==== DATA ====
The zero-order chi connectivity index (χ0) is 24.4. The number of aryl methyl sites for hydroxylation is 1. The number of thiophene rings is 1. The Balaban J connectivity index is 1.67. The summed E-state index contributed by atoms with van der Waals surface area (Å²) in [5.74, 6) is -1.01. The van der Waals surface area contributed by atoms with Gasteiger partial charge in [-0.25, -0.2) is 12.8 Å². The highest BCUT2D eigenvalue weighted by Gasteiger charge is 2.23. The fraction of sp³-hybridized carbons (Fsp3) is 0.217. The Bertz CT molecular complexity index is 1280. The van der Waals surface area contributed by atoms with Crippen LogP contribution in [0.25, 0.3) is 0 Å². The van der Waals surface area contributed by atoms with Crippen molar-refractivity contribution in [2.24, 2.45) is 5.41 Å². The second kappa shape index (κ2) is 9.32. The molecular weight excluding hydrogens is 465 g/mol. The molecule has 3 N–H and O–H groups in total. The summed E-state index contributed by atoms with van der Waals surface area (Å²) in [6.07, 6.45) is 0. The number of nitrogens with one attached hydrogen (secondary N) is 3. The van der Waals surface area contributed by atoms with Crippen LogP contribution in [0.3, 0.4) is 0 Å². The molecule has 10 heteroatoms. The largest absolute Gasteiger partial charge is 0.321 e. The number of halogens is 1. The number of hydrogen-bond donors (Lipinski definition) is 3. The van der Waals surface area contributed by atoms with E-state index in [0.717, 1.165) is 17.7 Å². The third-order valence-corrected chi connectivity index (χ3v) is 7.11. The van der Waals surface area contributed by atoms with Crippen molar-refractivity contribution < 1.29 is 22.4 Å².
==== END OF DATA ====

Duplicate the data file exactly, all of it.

The zero-order chi connectivity index (χ0) is 24.4. The number of aryl methyl sites for hydroxylation is 1. The number of thiophene rings is 1. The Balaban J connectivity index is 1.67. The summed E-state index contributed by atoms with van der Waals surface area (Å²) in [5.74, 6) is -1.01. The van der Waals surface area contributed by atoms with Gasteiger partial charge in [-0.25, -0.2) is 12.8 Å². The highest BCUT2D eigenvalue weighted by Gasteiger charge is 2.23. The fraction of sp³-hybridized carbons (Fsp3) is 0.217. The Bertz CT molecular complexity index is 1280. The van der Waals surface area contributed by atoms with Crippen LogP contribution in [0.25, 0.3) is 0 Å². The van der Waals surface area contributed by atoms with Crippen molar-refractivity contribution in [2.24, 2.45) is 5.41 Å². The second kappa shape index (κ2) is 9.32. The molecular weight excluding hydrogens is 465 g/mol. The molecule has 3 N–H and O–H groups in total. The summed E-state index contributed by atoms with van der Waals surface area (Å²) in [6.07, 6.45) is 0. The number of nitrogens with one attached hydrogen (secondary N) is 3. The van der Waals surface area contributed by atoms with Crippen LogP contribution in [0.3, 0.4) is 0 Å². The molecule has 10 heteroatoms. The largest absolute Gasteiger partial charge is 0.321 e. The number of halogens is 1. The number of hydrogen-bond donors (Lipinski definition) is 3. The van der Waals surface area contributed by atoms with E-state index in [0.717, 1.165) is 17.7 Å². The third-order valence-corrected chi connectivity index (χ3v) is 7.11. The van der Waals surface area contributed by atoms with Crippen molar-refractivity contribution < 1.29 is 22.4 Å².